Earl Freeman v. United State


PER CURIAM OPINION FILED - THE COURT: Roger L. Wollman, James B. Loken and Duane Benton (UNPUBLISHED) [4280563] [14-3436]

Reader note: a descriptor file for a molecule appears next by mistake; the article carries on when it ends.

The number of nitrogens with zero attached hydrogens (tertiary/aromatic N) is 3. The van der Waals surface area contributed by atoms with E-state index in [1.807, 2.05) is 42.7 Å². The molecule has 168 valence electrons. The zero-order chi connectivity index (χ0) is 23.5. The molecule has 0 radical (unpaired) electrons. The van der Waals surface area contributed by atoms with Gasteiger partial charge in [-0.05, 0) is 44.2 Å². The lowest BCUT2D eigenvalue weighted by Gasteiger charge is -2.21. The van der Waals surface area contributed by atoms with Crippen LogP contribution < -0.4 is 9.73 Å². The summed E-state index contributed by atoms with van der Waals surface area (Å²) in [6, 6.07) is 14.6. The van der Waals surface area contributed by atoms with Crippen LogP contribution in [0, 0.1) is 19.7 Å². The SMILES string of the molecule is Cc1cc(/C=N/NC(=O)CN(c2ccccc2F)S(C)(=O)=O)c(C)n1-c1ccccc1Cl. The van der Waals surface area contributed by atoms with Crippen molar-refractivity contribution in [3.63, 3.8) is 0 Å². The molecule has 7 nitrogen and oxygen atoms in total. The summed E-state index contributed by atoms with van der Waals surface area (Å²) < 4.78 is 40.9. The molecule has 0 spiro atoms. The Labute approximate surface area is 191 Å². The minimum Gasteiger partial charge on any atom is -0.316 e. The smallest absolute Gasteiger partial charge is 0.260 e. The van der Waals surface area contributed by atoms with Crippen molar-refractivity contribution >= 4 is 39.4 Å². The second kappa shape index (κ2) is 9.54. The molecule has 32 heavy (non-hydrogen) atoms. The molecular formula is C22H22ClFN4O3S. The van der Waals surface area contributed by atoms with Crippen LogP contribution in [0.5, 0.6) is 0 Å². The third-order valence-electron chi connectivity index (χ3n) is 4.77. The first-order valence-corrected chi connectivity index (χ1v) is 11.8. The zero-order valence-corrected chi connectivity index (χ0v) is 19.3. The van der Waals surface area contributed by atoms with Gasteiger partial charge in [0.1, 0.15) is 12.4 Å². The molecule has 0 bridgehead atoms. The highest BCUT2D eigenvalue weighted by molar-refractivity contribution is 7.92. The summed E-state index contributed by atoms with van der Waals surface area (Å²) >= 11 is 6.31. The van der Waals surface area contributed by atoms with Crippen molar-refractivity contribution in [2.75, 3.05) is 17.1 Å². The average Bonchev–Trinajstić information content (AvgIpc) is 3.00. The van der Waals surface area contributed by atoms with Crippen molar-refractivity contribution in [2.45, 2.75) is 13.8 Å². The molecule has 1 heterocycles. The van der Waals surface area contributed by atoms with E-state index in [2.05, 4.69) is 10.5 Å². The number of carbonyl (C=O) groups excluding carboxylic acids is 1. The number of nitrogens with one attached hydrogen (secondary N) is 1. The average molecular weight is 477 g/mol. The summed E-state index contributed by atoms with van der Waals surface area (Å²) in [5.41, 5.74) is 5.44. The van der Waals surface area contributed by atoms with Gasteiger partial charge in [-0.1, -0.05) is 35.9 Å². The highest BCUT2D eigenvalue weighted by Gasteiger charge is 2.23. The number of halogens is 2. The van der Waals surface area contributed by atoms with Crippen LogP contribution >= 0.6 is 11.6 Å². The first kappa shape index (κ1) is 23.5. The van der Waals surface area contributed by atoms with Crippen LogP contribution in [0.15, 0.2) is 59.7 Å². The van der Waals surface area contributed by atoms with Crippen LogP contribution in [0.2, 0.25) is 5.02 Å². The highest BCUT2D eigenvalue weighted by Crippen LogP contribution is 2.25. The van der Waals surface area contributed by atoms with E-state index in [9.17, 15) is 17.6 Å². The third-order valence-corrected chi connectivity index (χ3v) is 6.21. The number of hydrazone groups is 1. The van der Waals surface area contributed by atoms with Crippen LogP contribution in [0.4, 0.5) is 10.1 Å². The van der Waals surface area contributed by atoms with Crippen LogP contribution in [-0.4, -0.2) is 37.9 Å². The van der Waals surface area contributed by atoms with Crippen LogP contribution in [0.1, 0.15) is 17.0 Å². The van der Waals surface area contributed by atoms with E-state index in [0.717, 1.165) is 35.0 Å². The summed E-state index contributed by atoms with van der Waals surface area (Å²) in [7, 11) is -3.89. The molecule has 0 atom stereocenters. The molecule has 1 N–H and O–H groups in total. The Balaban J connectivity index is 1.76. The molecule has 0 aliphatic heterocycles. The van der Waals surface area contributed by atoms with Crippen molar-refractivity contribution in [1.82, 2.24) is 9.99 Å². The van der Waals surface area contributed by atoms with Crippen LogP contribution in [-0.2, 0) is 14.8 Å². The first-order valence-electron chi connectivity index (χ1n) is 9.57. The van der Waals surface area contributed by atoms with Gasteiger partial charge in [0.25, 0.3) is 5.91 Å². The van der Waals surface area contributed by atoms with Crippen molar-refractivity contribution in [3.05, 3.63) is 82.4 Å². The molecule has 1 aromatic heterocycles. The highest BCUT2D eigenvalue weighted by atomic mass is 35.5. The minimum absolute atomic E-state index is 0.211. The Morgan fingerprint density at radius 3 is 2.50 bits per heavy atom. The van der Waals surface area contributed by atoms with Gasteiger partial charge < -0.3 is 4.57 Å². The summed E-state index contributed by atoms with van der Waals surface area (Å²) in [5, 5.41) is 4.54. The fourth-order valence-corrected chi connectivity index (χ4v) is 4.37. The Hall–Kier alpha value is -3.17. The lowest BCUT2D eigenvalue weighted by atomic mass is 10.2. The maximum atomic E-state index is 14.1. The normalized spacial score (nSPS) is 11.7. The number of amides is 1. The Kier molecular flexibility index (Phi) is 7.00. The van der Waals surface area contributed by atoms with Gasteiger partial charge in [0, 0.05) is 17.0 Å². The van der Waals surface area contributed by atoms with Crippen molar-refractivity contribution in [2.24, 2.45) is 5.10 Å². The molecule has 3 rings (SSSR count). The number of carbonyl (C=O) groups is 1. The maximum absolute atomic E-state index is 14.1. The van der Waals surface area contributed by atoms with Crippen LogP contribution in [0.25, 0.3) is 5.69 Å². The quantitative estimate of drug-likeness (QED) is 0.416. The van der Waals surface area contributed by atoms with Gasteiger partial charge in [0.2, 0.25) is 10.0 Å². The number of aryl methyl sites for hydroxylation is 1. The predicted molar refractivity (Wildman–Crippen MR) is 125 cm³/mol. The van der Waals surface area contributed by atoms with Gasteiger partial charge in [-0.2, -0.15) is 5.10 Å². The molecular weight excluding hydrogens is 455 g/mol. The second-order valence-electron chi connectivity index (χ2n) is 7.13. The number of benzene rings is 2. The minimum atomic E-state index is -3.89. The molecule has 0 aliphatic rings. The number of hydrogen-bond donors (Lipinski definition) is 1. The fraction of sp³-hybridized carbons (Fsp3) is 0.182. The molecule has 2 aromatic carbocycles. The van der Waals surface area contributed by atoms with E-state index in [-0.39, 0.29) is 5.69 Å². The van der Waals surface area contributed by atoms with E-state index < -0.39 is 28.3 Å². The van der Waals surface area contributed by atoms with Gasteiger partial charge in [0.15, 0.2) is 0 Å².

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United States Court of Appeals For the Eighth Circuit ___________________________ No. 14-3436 ___________________________ Earl William Freeman lllllllllllllllllllllPetitioner - Appellant v. United States of America lllllllllllllllllllllRespondent - Appellee ____________ Appeal from United States District Court for the Southern District of Iowa - Des Moines ____________ Submitted: May 18, 2015 Filed: June 1, 2015 [Unpublished] ____________ Before WOLLMAN, LOKEN, and BENTON, Circuit Judges. ____________ PER CURIAM. Earl William Freeman appeals after the district court1 denied his 28 U.S.C. § 2255 motion and granted a certificate of appealability. After careful review, this 1 The Honorable Robert W. Pratt, United States District Judge for the Southern District of Iowa. Appellate Case: 14-3436 Page: 1 Date Filed: 06/01/2015 Entry ID: 4280563 court affirms. See United States v. Luke, 686 F.3d 600, 604 (8th Cir. 2012) (standard of review). In March 2011, Freeman pled guilty to conspiring to manufacture and distribute methamphetamine. He was sentenced to 240 months in prison in May 2012. In April 2013, he filed a section 2255 motion, in which he alleged that his trial counsel was ineffective for failing to file a motion to suppress evidence. Relying on United States v. Jones, 132 S. Ct. 945, 949 (2012), he argued that officers violated the Fourth Amendment by attaching a global positioning system (GPS) device to his vehicle without a search warrant and by monitoring his movements in the days preceding his March 2010 arrest. This court concludes Freeman failed to show deficient performance by counsel or prejudice, because he did not show that the evidence would have been suppressed. See Kimmelman v. Morrison, 477 U.S. 365, 375 (1986) (where ineffective-assistance allegation is that counsel failed to competently litigate Fourth Amendment claim, petitioner must demonstrate prejudice by proving that Fourth Amendment claim is meritorious and that there is reasonable probability that verdict would have been different absent excludable evidence); Strickland v. Washington, 466 U.S. 668, 68788, 694 (1984) (to establish ineffective assistance, petitioner must show deficient performance and prejudice); Anderson v. United States, 762 F.3d 787, 794 (8th Cir. 2014) (counsel is not ineffective for failing to pursue suppression motion that he reasonably believes would be futile). At the time of the officers’ conduct, they reasonably could have relied on United States v. Knotts, 460 U.S. 276 (1983), and United States v. Karo, 468 U.S. 705 (1984), as binding precedent permitting the use of a GPS tracking device on a suspect’s vehicle without a warrant. See Davis v. United States, 131 S. Ct. 2419, 2423-24, 2434 (2011) (search conducted in objectively reasonable reliance on binding appellate precedent—which is later overruled— is not subject to exclusionary rule); United States v. Robinson, 781 F.3d 453, 458-60 & n.2 (8th Cir. 2015) (applying Davis good-faith exception to officers’ -2- Appellate Case: 14-3436 Page: 2 Date Filed: 06/01/2015 Entry ID: 4280563 use of GPS tracking device on suspect’s vehicle for 2 months without search warrant, because officers in January 2010 could have reasonably relied on Knotts and Karo as binding appellate precedent permitting warrantless GPS use); see also Karo, 468 U.S. at 712-13 (finding constitutional officers’ installation of beeper inside can transferred to target); Knotts, 460 U.S. at 281-82, 285 (finding no Fourth Amendment violation in monitoring vehicle with tracking beeper when surveillance amounted principally to following vehicle on public streets; person traveling in vehicle on public thoroughfares has no reasonable expectation of privacy in his movements from one place to another). Contrary to Freeman’s argument, Iowa state law does not alter the analysis. See United States v. Barraza-Maldonado, 732 F.3d 865, 869 (8th Cir. 2013) (whether state law required officers to obtain court order authorizing GPS monitoring of vehicle is irrelevant, as legality of search and seizure in federal prosecution is governed solely by Fourth Amendment principles). The judgment is affirmed. ______________________________ -3- Appellate Case: 14-3436 Page: 3 Date Filed: 06/01/2015 Entry ID: 4280563

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